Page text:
by Samir Saran
May 13, 2010
in: The Financial Express
Over the last decade, climate narratives have been shaping social, political and economic beliefs—resulting in climate ideologies spread not dissimilar to religion. Like most religions, these frameworks have their share of rigidities, with each having discovered the ‘chosen path’ that offers a righteous response and lacks reflexivity. Interestingly a ruling by a UK court in November 2009 drew parallels between an individual’s views on climate change to his religious and philosophical beliefs.
The challenge of arriving at a common understanding of climate change and a common response to it is, therefore, akin to discovering a common religion for humanity. If climate is a religion, its holy script is dominated by the description of the holy trinity of finance, technology and equity. Equity remains in the realm of the spiritual; and concrete proposals towards a world that shares prosperity are confined to classrooms and social scientists even as the economists and technologists work to carve the new world.
Nonetheless, responses from each nation or a grouping seek to address these three central features in their arguments. The EU, for instance, believes that the European Trading Scheme and a carbon price would curtail emissions and serve the purpose of equity by redistributing capital through flow of funds from the developed world to the emerging and developing economies. The flaw with this is that the redistribution of wealth is only among entities located in different geographies with complex ownerships that could put the IPL team structures to shame. Critics portray this as a transaction among elites and the cost of adaptation, poverty alleviation and other development challenges remain at the periphery. And this is where the conflict lies, in the belief system of the EU and the imagination of its populace that it is the liberal market framework that offers the most efficient mechanism for redistributing wealth, historical evidence notwithstanding. The framework for allotting emission allowances and the trading of these alongside external carbon credits would need serious overhaul even if they were to have a nominal impact. Perhaps the proposal to auction EUA post 2013 would also enable national governments in the EU to commit some of the proceeds towards the adaptation challenges, state of their economies permitting.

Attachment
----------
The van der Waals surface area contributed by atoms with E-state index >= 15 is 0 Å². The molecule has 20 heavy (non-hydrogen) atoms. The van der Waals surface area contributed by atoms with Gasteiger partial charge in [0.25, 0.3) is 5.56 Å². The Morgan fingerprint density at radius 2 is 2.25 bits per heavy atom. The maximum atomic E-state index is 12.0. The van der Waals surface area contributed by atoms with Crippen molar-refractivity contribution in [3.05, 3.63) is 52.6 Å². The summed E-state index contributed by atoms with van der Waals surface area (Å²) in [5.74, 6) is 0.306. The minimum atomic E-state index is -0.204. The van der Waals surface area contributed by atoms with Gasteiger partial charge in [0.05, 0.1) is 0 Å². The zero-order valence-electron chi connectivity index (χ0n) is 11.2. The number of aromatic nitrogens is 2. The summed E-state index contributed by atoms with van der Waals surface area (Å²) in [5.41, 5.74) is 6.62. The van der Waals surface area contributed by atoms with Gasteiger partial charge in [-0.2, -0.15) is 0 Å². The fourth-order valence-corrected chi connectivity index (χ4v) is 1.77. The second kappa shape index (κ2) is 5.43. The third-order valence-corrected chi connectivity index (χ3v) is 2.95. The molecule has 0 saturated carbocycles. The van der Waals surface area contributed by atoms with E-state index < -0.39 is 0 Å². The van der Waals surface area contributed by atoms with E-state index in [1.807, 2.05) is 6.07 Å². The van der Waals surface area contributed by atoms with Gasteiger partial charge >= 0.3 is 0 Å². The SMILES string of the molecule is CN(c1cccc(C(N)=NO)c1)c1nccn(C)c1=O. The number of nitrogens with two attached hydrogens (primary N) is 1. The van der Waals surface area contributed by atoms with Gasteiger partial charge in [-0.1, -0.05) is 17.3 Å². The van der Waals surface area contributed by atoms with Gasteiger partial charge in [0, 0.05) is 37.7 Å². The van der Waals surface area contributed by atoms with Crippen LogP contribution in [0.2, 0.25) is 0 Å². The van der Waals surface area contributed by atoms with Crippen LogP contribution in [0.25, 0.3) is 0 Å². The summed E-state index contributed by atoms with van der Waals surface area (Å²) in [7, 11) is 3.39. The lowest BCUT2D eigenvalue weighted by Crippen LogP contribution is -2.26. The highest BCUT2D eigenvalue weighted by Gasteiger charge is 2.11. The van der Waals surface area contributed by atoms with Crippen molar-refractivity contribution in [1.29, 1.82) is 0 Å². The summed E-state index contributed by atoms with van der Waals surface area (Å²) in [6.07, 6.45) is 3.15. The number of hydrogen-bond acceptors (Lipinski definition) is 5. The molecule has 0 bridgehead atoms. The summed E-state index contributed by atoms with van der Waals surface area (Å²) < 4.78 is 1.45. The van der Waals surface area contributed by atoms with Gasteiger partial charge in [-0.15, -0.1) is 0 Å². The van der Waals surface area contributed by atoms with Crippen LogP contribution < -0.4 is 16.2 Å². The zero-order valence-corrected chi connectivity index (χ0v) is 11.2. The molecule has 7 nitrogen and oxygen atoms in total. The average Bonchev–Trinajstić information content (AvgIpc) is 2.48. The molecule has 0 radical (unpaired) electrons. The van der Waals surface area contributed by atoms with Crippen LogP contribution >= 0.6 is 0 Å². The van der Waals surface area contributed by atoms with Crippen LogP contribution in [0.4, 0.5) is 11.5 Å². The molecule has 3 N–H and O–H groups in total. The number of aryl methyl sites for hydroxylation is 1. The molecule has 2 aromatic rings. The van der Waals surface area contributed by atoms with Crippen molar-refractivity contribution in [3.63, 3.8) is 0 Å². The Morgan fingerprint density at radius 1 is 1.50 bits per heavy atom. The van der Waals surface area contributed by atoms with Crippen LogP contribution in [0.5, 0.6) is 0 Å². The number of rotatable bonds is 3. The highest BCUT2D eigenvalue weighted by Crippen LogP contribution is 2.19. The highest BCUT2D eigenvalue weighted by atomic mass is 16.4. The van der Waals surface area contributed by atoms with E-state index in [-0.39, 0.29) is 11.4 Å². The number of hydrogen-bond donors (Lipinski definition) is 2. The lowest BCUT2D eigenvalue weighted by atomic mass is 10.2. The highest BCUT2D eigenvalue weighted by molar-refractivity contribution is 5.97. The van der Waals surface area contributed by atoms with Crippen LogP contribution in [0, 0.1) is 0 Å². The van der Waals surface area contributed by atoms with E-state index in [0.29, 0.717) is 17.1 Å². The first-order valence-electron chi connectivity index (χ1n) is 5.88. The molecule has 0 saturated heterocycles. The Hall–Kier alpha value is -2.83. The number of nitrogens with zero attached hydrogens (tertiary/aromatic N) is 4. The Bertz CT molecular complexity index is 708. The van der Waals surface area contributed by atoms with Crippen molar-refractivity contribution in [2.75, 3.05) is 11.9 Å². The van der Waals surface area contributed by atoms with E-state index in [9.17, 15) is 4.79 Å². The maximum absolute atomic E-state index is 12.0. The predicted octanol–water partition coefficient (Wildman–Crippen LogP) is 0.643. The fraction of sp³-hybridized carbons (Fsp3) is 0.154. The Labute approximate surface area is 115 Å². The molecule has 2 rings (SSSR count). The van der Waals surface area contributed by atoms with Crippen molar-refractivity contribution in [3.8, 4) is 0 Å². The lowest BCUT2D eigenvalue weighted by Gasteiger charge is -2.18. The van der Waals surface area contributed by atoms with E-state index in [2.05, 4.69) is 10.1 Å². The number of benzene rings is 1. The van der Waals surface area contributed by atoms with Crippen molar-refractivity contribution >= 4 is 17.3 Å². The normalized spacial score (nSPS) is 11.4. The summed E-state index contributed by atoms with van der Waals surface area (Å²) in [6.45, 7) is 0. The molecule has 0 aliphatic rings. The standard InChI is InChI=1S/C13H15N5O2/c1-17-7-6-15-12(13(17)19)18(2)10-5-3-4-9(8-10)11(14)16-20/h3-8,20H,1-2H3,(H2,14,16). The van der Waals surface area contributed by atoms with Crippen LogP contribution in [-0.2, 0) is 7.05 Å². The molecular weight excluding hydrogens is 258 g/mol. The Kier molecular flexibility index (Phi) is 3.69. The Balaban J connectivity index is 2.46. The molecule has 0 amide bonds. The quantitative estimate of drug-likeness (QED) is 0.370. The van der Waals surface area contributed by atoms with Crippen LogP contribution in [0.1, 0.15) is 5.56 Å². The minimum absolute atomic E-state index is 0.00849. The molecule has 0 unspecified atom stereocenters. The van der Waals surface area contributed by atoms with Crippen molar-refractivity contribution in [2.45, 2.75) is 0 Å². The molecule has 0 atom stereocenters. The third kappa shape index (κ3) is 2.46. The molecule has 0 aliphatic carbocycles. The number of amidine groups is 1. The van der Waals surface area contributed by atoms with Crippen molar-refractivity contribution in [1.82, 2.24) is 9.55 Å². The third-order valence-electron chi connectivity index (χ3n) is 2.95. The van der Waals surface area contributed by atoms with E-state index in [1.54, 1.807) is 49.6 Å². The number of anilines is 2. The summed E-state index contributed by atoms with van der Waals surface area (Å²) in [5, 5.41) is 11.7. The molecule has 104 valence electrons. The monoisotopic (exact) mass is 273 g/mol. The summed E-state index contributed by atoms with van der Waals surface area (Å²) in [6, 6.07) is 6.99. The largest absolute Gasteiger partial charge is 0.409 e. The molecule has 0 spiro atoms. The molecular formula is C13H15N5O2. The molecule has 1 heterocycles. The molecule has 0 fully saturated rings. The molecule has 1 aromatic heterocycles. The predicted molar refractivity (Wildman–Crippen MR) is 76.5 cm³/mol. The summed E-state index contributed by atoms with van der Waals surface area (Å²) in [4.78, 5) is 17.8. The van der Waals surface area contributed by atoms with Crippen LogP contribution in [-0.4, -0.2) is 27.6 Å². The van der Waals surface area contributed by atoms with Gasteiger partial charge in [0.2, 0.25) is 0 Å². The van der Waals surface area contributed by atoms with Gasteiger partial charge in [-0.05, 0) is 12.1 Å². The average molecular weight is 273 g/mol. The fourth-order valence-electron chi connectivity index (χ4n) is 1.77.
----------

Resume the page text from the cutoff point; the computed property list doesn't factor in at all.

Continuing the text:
The emerging and developing economies, however, make the case for direct fund transfers into their own treasuries that have historically (in most cases) been shown as incompetent in delivering development and governance to the millions they seek to serve. Do they have capacities to make use of the large cash transfers they so seek? And would they be better served in incentivising regulated markets and evolving state-centric capitalist frameworks for the same purpose? The cause of equity would be served only if the emerging world is able to receive funds from the complex maze of overseas funding mechanism and then enhance internal efficiency of delivery arrangements.
Technology continues to vex the global debate on climate and perhaps is the real non-negotiable, if global agreements and accords that emerge from climate conventions and summits are the frame for analysis. Over the last two decades, the language in these international documents has remained ambiguous on technology and the only certainty is that equity as an argument is not compelling for ceding intellectual property for the developed world. Pronouncements from President Obama and policies and legislations in the UK and EU clearly position green technology and high-tech industries as the basis for re-industrialisation as well as economic revival. The lavish incentive packages for low carbon business and research and the sheer subordination of policy making to corporate interests in this sector demonstrate the desire of the OECD economies to lead the race to the top in this low carbon game. The odds would have truly been stacked in their favour but for the economic meltdown.